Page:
Though the vaccination mandate by the Occupational Safety and Health Administration (OSHA) that would’ve required some 80 million workers across the U.S. to be vaccinated or tested weekly was blocked by the Supreme Court, it left the door open for states to pass their own policies. This means states could potentially fall into one of three categories: no restrictions, mandates blocked or mandates enforced.
For companies with employees in multiple states, this will create a new set of challenges to navigate, not to mention privacy risks that most may not be aware of or prepared for. On top of state-imposed policies, a number of companies have already opted to enforce their own vaccine or testing mandates, which means they could be in violation if they operate in a state that has blocked mandates.
Aside from navigating various state regulations, collection of vaccination status and testing results are considered highly sensitive and confidential medical information. This is held to a different privacy standard than other types of employee-related information. Collecting exemption-related personal information could be just as troublesome, as it could disclose things like religious beliefs, disabilities, etc. Companies need to be prepared to securely handle this employee data.
Safeguarding against privacy risk
“OSHA allows states to develop their own workplace health and safety plans, as long as those plans are ‘at least as effective’ as the federal program,” said Michael Hellbusch, Partner at Rutan & Tucker, LLP. “Since the federal rule is stayed, states are free to regulate in this area.”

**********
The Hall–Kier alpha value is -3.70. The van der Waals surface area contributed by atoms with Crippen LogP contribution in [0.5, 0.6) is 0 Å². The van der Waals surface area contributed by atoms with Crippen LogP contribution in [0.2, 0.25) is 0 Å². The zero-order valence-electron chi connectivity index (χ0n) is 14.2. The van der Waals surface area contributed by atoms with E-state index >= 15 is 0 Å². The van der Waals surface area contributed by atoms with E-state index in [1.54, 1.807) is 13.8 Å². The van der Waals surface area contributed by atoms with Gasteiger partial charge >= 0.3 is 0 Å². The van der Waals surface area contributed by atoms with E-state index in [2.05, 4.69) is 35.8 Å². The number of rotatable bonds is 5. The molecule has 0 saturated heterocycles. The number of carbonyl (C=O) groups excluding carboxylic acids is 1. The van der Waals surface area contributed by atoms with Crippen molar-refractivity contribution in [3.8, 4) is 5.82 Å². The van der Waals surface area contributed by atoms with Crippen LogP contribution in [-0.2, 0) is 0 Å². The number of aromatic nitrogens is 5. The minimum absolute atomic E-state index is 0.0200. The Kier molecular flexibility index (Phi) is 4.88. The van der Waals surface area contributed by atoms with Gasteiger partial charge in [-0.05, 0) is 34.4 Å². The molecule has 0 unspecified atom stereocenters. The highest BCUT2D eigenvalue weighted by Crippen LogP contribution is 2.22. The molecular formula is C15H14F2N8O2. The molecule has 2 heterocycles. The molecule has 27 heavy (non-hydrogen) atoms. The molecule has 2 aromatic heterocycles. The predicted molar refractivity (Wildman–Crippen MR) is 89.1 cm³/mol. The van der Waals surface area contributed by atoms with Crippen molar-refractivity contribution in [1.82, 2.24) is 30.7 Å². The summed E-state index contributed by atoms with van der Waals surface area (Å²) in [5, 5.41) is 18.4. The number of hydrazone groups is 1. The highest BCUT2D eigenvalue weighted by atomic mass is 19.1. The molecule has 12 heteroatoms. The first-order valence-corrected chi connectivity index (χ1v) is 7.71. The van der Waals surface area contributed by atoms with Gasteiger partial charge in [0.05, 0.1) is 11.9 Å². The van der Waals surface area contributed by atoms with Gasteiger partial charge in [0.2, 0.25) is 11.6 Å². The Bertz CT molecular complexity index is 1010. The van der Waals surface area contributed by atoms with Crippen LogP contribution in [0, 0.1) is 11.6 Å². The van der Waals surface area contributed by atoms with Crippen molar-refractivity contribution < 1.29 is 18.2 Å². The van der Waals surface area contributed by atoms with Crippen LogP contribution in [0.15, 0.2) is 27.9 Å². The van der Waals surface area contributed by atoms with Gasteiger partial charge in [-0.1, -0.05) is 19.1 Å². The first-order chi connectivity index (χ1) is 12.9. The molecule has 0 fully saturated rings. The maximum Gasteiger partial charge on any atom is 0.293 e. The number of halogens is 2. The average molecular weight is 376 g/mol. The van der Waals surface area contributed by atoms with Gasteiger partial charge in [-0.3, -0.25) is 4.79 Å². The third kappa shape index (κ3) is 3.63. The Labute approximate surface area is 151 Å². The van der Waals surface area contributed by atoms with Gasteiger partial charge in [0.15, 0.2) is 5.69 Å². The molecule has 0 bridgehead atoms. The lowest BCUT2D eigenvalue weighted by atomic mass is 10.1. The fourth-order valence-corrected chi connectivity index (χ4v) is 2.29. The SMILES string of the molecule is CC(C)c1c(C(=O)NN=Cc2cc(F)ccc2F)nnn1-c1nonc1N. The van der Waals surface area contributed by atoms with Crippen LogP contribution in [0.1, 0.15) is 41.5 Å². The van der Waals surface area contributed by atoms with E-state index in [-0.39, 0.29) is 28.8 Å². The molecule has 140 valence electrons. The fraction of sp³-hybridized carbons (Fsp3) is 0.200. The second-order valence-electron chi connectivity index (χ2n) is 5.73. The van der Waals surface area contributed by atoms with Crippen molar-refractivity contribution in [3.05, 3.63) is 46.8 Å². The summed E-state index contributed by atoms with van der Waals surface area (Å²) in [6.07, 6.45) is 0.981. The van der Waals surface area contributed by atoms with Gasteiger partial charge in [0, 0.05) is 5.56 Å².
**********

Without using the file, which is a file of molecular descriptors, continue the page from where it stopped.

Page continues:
This has the potential to create a lot of ambiguity for companies with multi-state operations. For instance, the Friday before the oral arguments, the Illinois State Department of Labor issued an emergency rule that would have enforced vaccine mandates for the state’s larger public sector employers. Less than a week later, it was determined Illinois OSHA would stay enforcement of the rule as it monitors federal action. Many predict a number of states will follow a similar “wait-and-see” approach, but it is very difficult to ascertain.
Regardless of what may come at the state level, legal consultants are urging organizations to start preparing now. This will be especially important for those that haven’t previously had to collect this type of information about their employees or that have employees in multiple states.
“As soon as systems move from voluntary to mandatory, it means mandatory use of some kind of vaccine credentialing system will be required, and that is something most organizations don’t have in place and maybe haven’t even thought about yet,” Hellbusch said.
Employers, whether they’re required or choosing to implement a vaccination credential system, must understand the privacy implications and risks of verifying and storing that information, as well as the policies and requirements of each state. Though there has yet to be a recognized standard for verifying status, collecting as little information as possible is always a good practice. But this can still leave organizations vulnerable to break notification risks.